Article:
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Set clear sales targets and ensure all staff work towards them.
Set clear sales targets and ensure all staff work towards them.

What is a store without sales?

A strong sales culture should be the first priority of retail business owners, yet many are lacking this focus – or a plan for improvement, writes Josh Strutt.

The secret to a focused, motivated and goal-orientated retail team is not found on the sales floor – in fact, it starts in the back room.

When assessing a retail store’s performance, there is a tell-tale sign within this room that reveals the true focus of the business: clear, obvious sales targets and sales performance indicators, as well as customer service scores, are nowhere to be seen.

Retail is a competitive business – yet highlighting the performance of sales staff seems to be an area of question to some retailers and some do not even set sales goals.

However, without a goal and clear objectives, staff are not motivated to achieve. It's like a sports team; without the primary objective to win the game, what is the point in playing in the first place?

‘Fit’ businesses put sales at the centre of their operations; if senior managers are not discussing sales in general and with individual staff, it is unrealistic to think staff will make sales their number-one priority.

Creating a sales culture

Below are a few key questions to determine if a store has a ‘fit’ sales culture and identify areas that could be improved.

As a business owner, do you:

  • Have weekly and daily sales targets displayed in the back room for all staff?
  • Employ managers who are passionate about increasing sales?
  • Benchmark key performance indicators such as items per sale, average spend and conversion – and measure them?
  • Hold daily start-up meetings to motivate staff, introduce new products and promotions and allocate targets?
  • Measure sales performance by product category to product against stock holding?
  • Have an incentive program that rewards sales achievements?
  • Have a sales education program that is tailored to your business type?
  • Have individual coaching sessions with staff based on their performance?
  • See team member’s individual sales increasing with their experience and training?
Hire to win
”‘Fit’ businesses put sales at the centre of their operations; if senior managers are not discussing sales in general and with individual staff, it is unrealistic to think staff will make sales their number-one priority.”

Another way to determine if you have a strong sales culture is by asking managers and staff to anonymously nominate their top three goals for the business.

If they do not nominate increasing sales as their number-one goal, it may be time to introduce further training, conferences, or new recruitment practices.

As the old adage goes, ‘Recruit the will, teach the skill.’ Enthusiasm can be fostered and encouraged, but if your new staff member isn’t motivated from their first day, will they be motivated in a year?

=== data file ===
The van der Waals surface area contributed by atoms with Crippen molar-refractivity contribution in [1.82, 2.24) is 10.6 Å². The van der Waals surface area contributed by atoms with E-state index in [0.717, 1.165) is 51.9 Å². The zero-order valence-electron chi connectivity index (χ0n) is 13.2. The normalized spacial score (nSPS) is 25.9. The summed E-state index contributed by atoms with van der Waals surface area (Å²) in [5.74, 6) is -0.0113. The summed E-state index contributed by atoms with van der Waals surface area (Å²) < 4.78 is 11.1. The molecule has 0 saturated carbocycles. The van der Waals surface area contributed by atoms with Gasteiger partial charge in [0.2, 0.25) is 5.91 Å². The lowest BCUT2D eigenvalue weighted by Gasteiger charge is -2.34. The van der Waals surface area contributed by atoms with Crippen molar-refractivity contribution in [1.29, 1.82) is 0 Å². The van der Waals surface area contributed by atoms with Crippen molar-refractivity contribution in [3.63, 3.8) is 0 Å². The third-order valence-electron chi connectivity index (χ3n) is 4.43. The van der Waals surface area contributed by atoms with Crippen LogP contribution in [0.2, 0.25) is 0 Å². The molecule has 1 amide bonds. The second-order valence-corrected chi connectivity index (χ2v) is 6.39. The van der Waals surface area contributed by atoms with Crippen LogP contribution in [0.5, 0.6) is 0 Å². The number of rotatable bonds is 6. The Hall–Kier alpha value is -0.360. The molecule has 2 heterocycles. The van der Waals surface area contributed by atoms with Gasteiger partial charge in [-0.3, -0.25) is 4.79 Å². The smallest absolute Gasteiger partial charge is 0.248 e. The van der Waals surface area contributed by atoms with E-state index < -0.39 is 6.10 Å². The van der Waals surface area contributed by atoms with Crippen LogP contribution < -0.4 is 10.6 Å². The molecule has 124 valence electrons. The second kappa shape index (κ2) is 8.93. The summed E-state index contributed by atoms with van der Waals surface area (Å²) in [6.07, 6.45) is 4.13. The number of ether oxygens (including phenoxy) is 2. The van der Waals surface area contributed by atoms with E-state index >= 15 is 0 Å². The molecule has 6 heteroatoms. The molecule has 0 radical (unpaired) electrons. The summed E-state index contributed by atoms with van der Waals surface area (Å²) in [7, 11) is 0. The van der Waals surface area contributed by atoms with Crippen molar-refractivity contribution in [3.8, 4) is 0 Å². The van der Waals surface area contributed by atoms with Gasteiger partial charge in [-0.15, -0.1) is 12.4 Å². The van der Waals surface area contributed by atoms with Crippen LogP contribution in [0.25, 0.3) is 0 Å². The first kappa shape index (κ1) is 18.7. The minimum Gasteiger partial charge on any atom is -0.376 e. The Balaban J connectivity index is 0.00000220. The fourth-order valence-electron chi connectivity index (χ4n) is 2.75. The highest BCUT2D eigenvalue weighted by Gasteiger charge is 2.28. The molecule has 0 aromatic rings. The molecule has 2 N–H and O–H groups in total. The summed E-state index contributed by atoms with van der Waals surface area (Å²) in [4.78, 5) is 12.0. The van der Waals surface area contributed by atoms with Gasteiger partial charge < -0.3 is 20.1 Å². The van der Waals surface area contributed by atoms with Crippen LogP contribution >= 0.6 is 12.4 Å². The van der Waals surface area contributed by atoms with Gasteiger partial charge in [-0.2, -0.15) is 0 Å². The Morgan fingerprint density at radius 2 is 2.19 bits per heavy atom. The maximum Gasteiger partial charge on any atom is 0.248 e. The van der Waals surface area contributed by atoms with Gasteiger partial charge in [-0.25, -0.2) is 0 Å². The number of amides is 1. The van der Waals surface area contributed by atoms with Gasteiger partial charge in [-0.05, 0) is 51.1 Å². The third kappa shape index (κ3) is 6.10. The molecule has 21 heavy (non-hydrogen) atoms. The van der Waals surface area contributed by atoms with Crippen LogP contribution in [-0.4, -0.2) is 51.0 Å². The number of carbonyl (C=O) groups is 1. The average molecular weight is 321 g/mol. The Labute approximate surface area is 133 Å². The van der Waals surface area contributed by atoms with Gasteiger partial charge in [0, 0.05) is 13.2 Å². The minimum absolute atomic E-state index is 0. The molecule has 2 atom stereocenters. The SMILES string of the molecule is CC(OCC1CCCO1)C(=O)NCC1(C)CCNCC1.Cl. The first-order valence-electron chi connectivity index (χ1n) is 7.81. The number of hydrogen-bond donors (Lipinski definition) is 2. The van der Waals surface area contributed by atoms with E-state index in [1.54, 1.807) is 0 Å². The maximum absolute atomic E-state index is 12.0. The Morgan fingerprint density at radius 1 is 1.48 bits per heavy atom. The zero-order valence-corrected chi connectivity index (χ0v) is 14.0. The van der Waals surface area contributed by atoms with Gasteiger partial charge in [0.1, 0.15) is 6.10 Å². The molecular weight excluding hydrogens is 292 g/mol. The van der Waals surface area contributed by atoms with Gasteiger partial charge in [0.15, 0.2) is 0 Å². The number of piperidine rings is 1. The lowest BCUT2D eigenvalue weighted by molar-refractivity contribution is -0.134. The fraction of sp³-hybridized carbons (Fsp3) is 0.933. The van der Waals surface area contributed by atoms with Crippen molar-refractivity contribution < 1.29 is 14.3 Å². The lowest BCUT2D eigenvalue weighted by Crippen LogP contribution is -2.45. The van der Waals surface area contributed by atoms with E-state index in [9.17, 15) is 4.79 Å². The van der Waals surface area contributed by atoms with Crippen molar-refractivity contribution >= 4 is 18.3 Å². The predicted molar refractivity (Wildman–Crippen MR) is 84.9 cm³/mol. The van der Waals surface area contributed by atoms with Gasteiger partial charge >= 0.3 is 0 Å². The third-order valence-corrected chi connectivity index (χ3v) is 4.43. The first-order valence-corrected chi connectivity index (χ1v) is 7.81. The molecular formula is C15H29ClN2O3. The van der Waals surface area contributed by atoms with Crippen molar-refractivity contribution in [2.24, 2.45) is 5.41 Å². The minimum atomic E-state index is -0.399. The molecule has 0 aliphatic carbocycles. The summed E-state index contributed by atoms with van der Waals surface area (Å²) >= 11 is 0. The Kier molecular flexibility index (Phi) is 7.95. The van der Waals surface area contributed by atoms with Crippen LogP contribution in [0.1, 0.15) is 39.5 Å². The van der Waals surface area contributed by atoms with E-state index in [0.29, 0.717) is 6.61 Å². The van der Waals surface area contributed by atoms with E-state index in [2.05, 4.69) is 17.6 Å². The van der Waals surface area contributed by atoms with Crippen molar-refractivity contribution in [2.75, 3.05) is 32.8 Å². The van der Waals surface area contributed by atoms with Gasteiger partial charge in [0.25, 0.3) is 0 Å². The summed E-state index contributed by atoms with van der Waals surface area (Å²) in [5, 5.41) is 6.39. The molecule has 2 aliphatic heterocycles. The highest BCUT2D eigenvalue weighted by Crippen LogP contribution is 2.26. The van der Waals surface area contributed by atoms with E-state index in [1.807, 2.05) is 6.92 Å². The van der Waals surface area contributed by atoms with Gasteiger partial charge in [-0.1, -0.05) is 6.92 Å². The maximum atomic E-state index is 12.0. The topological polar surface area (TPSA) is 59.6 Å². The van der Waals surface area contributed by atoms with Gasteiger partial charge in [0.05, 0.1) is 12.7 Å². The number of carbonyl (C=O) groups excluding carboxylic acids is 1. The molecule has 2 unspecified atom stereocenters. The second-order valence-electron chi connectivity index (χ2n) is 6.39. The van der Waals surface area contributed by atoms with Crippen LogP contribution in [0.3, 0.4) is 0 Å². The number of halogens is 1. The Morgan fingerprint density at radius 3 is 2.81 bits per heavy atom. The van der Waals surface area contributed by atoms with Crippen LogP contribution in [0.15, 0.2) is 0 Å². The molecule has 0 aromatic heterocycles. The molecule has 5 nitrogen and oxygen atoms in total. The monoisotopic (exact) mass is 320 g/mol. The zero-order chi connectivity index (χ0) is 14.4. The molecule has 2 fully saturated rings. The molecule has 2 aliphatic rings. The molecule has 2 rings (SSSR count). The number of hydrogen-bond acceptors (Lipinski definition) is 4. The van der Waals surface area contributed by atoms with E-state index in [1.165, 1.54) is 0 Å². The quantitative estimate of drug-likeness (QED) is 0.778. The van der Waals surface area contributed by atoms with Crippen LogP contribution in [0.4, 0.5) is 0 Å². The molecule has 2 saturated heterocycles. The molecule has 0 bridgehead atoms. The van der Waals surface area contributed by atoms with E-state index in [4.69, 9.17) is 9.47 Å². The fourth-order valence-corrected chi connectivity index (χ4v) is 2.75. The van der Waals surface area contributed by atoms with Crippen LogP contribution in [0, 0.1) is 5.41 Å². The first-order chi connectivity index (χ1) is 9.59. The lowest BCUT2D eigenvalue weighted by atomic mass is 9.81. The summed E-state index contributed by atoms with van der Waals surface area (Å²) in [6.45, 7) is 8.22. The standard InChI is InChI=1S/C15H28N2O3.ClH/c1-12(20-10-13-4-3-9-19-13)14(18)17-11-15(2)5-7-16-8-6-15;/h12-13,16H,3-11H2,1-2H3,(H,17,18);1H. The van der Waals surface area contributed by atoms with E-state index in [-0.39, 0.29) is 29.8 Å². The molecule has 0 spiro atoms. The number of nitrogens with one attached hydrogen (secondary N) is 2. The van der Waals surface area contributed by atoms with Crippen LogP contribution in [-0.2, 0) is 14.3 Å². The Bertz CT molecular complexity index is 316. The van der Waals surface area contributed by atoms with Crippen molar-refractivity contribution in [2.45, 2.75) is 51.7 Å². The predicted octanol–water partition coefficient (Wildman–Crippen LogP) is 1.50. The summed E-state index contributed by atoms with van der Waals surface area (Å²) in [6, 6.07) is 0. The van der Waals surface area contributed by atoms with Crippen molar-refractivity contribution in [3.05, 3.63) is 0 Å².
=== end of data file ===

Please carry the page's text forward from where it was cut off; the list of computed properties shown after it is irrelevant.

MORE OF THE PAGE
Clear, standardised recruitment guidelines help to create a team that is focused on a common goal.

It's also a good idea to examine your business’ turnover rate and the reasons staff left and when. There is almost always a common trend, and it may come down to inconsistent recruitment – that is, hiring the wrong people.

Additionally, more than 70 per cent of exit surveys conducted by Retail Doctor Group (RDG) showed that staff who initiated leaving did so because they did not feel engaged with the business.

Engaged employees feel a sense of purpose, contribution and growth in a business. RDG research tells us that engaged, motivated staff deliver an average 20 per cent higher sales and margin improvement.

They are also more loyal, have lower turnover and are more productive.

Education and engagement

Are your sales staff fully confident in the product range, and the features and benefits of the products they are selling?

If the answer is not a resounding yes, more training – such as practicing sales scenarios at a weekly team meeting and educating staff on cross- or upselling strategies – is essential.

Once you introduce new staff, ensure they have a clear mentor or senior staff member to guide them, rather than a direct manager or boss. This ‘go-to person’ should induct the new staff member into the business’ sales focus.

Match your new employee with someone with whom they are comfortable asking questions and expressing their concerns, and who is able to communicate effectively.

Putting these practices in place not only fosters a strong sales culture, but also creates a positive atmosphere of improvement and connection.

Without both, it is very difficult – if not impossible–for a business to increase sales and maintain those improvements.

 

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ABOUT THE AUTHOR
Josh Strutt

Contributor • Retail Doctor Group

Josh Strutt is Retail Doctor Group’s strategy analyst. His background is in maximising operational efficiency to drive growth. Visit: retaildoctor.com.au

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